JF: I found my way to poetry in my junior year of high school. Before that time, I had written many songs–arguably a form of poetry–but had never read contemporary poets’ work or learned the forms or functions. Once I started writing poems in high school, I would write nearly every day–typically angsty and lacking literary merit. It wasn’t until my sophomore year of college that I decided creative writing would be my career path. I worked with multiple professors in the department and my craft became more than a hobby; it became a passion. Since I returned to Ball State to earn my Master’s degree, I would say my skills in poetry have increased ten-fold. I’m very thankful to have the opportunity to do what I love.
MWW: What kind of poems do you write?
JF: If I had to describe the types of poems I write, I would say they’re very reminiscent of the confessional style. I write a lot about depression and personal/family struggles with addiction. I find that more often than not my poems are narrative, but I occasionally write disjointed or surreal poems. My two favorite forms, though starkly different, are free-verse and sonnets. I find joy writing in structure at times.
MWW: Who are your major influences and who do you enjoy reading now?
JF: My major influences in poetry would include Sylvia Plath (a downright obsession), Wallace Stevens, William Carlos Williams, Charles Bukowski, Anne Sexton, and Robert Lowell, to name a handful.
Recent poets’ work that I’ve enjoyed:
Life on Mars by Tracy K. Smith
Elegy  by Larry Levis
Factory of Tears by Valzhyna Mort
Citizen: An American Lyric  by Claudia Rankine
More Wreck More Wreck by Tyler Gobble
Each of these poets has a very different aesthetic, but has certainly inspired some of my most recent poems.
MWW: What awaits you after your MA?
JF: After graduating this May (2016) with my Master’s in Creative Writing, I plan on taking a year off of studying to elude the dreaded feeling of “burnt out.” I have recently accepted an adjunct teaching position at a nearby community college and plan on gaining teaching experience during my time off. However, come fall I will be applying to PhD programs in creative writing. I’m incredibly excited for the opportunity to teach, but I can’t wait to continue studying poetry.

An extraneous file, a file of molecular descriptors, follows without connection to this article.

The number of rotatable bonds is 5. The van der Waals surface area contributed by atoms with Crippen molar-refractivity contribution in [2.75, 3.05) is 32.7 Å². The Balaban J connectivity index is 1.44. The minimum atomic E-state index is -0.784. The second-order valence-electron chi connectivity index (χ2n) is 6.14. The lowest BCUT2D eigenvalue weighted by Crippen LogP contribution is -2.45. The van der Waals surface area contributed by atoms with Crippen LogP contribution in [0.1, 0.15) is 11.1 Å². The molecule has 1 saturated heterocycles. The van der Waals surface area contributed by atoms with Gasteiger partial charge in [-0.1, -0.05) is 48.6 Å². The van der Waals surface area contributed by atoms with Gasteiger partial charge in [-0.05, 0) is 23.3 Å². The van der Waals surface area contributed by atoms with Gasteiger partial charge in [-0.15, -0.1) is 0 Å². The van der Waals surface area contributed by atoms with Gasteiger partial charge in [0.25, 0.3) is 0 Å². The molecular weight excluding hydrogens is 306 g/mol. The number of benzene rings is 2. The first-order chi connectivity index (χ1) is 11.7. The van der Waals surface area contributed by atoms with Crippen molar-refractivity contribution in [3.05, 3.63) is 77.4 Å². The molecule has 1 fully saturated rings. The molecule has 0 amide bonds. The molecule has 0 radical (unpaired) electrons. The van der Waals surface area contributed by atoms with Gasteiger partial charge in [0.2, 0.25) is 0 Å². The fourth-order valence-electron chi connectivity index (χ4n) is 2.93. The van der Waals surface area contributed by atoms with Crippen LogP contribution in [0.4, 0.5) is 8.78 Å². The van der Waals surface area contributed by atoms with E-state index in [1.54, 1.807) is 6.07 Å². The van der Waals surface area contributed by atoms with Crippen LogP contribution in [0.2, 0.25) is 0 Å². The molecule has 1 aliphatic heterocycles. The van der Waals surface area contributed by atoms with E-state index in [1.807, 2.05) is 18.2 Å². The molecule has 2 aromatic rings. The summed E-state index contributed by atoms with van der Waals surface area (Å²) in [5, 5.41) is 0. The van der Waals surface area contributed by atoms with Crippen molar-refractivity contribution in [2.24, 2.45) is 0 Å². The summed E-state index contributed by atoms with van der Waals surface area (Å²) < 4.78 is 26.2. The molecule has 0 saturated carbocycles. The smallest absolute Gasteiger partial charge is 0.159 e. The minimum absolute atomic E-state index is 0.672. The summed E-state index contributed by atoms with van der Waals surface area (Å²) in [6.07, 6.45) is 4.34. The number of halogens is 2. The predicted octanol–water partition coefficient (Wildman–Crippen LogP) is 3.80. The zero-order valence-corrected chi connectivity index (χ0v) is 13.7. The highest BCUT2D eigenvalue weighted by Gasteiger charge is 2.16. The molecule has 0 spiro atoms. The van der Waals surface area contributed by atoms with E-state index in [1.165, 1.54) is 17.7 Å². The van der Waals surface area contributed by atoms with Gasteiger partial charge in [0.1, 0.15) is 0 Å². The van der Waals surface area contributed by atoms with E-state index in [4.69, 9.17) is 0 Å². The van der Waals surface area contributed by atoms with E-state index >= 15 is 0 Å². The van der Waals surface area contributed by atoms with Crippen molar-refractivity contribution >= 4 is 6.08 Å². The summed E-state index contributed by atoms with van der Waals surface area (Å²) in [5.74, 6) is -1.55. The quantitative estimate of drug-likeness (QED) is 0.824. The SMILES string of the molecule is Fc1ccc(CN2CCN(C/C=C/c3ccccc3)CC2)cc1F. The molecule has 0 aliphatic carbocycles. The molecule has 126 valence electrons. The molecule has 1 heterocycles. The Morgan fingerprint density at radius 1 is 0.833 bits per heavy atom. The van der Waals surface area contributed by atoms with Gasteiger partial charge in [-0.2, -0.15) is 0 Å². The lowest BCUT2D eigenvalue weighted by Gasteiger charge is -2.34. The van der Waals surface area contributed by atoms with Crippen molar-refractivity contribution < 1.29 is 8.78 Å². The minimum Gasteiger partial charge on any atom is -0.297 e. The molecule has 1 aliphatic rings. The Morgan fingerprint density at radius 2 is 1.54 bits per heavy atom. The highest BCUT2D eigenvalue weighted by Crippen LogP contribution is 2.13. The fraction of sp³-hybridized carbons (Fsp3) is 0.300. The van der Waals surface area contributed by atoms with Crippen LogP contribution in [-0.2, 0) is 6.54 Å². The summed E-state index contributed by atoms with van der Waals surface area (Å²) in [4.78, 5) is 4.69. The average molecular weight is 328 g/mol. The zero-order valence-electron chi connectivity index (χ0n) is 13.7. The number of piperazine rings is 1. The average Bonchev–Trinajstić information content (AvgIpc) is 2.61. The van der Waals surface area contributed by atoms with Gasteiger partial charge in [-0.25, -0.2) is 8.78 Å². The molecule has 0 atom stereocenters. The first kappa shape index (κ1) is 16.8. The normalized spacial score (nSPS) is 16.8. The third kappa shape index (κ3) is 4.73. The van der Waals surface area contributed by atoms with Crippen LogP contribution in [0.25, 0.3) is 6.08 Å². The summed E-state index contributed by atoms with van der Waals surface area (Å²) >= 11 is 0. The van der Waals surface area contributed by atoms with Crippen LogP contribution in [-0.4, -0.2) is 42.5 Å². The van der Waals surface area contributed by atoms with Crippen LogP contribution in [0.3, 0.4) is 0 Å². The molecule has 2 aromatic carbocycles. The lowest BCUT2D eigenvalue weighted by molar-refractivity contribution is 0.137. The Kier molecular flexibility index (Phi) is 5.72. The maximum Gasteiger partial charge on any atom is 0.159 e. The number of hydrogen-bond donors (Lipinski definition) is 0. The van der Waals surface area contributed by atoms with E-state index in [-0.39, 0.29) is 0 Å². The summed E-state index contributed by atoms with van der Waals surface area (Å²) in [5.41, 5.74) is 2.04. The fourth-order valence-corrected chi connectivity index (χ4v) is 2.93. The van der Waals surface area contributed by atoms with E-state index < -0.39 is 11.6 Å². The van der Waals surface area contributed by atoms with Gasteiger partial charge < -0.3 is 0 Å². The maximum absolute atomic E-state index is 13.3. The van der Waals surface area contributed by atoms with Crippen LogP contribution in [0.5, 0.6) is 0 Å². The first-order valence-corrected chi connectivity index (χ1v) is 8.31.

MWW: Besides poetry, what forms does your writing take? Any publishing success so far?
JF: Other than poetry, I really enjoy writing and recording my own music. I have written two full-length albums and an EP under the name Your Silent Modern War . I savor playing my acoustic guitar and being able to write lyrics that reflect different ideas and feelings than my poetry. I have also written a few nonfiction essays that allow me to use my poetic voice in a different form. I’ve come to realize that writing in completely different genres helps me generate ideas for poetry.
At this point I have only had one poem–titled “Portland, Indiana”–accepted for publication at The Birds We Piled Loosely and the issue should appear online on April 1st. I’m constantly sending out poems and submitting to competitions, so here’s hoping I find more success in the near future!
MWW: Any pursuits/passions other than writing?
JF: As I mentioned above, music. Otherwise, I’ve found passion in teaching. I never liked English classes–particularly in primary and secondary school–so I really try to take the initiative in my classroom by making the course not only applicable to my students and their future, but interesting as well. Helping students learn and seeing that light bulb go off makes me feel like I have chosen the right career path. (It also helps that I’ve had a few students tell me they learned a lot in my class and that I’m their favorite professor.) Luckily for me I get to combine these two passions, as I’m currently teaching a first year composition research-based course themed around music.
You may find more information at my website:

The Poet in the City: A PechaKucha Presentation

The David Owsley Museum of Art at Ball State University in Muncie, Indiana, hosts PechaKucha Night in the spring and fall as part of their Final Friday each month.

PechaKucha, or “chit-chat” in Japanese, is a unique, fast paced, and fun presentation format. 20 slides for 20 seconds each.  October’s theme was “Being,” and I presented on being a poet in the city.


The city has given life and voice to poets like William Carlos Williams, CP Cavafy, Jack Gilbert, Frank O’Hara. In return, I think a poet gives the same back to the city. Their words, written and spoken, can help define it, its people, its reason for being.


The Owsley Museum is a wonderful place for poets. Last month they invited Mike Brockley and me to write poems on demand for you patrons and you kept us busy.

In 2009, they brought in then Indiana Poet Laureate Norbert Krapf and pianist Monika Herzig for a delightful Sunday afternoon of poetry and jazz.


During the Asian Miniatures exhibit, about 40 people joined us in writing a ghazal, an ancient poetic form. Some were boyfriends dragged in by their art student girlfriends, but mostly, they were all good sports. We split into five groups and each group wrote a couplet, ending in the word water. It turned out pretty good.